Shelby Commissioner Named to State Election Spot

Shelby County Election Commissioner Norma Lester was appointed Thursday by Gov. Bill Haslam to fill a vacancy on the state Registry of Election Finance, which enforces campaign finance laws in Tennessee. Lester, 70, a retired nursing administrator who was named to the county election commission last year, will fill a seat on the six-member state board that has been vacant since April 2011. The News Sentinel reports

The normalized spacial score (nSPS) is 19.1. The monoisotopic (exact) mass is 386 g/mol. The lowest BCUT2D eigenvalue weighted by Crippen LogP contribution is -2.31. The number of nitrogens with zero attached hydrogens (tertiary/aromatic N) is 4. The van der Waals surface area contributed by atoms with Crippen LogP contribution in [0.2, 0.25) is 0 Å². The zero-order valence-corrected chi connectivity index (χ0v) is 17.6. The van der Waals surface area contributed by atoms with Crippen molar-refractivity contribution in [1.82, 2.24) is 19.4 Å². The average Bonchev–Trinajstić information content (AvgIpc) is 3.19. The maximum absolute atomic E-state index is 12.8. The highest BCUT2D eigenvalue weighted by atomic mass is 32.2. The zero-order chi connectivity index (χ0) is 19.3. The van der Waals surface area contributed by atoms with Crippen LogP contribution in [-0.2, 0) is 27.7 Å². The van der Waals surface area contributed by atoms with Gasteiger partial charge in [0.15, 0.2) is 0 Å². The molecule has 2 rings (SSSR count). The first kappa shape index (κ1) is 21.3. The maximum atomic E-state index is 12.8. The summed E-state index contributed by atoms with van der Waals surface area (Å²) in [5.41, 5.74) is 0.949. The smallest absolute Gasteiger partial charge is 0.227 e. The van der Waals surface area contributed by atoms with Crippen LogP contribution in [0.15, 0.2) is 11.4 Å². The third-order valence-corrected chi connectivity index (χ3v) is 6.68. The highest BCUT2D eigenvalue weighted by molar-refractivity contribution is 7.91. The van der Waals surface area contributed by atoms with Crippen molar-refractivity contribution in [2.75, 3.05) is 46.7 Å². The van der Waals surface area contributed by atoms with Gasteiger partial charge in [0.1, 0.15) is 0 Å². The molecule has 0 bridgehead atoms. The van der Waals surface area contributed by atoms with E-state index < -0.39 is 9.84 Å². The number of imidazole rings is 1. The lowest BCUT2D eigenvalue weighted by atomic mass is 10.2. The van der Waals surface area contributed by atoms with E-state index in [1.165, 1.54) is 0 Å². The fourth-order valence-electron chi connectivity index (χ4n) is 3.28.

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About this publication: Today's News is a compilation of digests of news reports of interest to Tennessee lawyers compiled by TBA staff, links to digested press releases, and occasional stories about the TBA and other activities written by the TBA staff or members. Statements or opinions herein are those of the authors and do not necessarily reflect those of the Tennessee Bar Association, its officers, board or staff.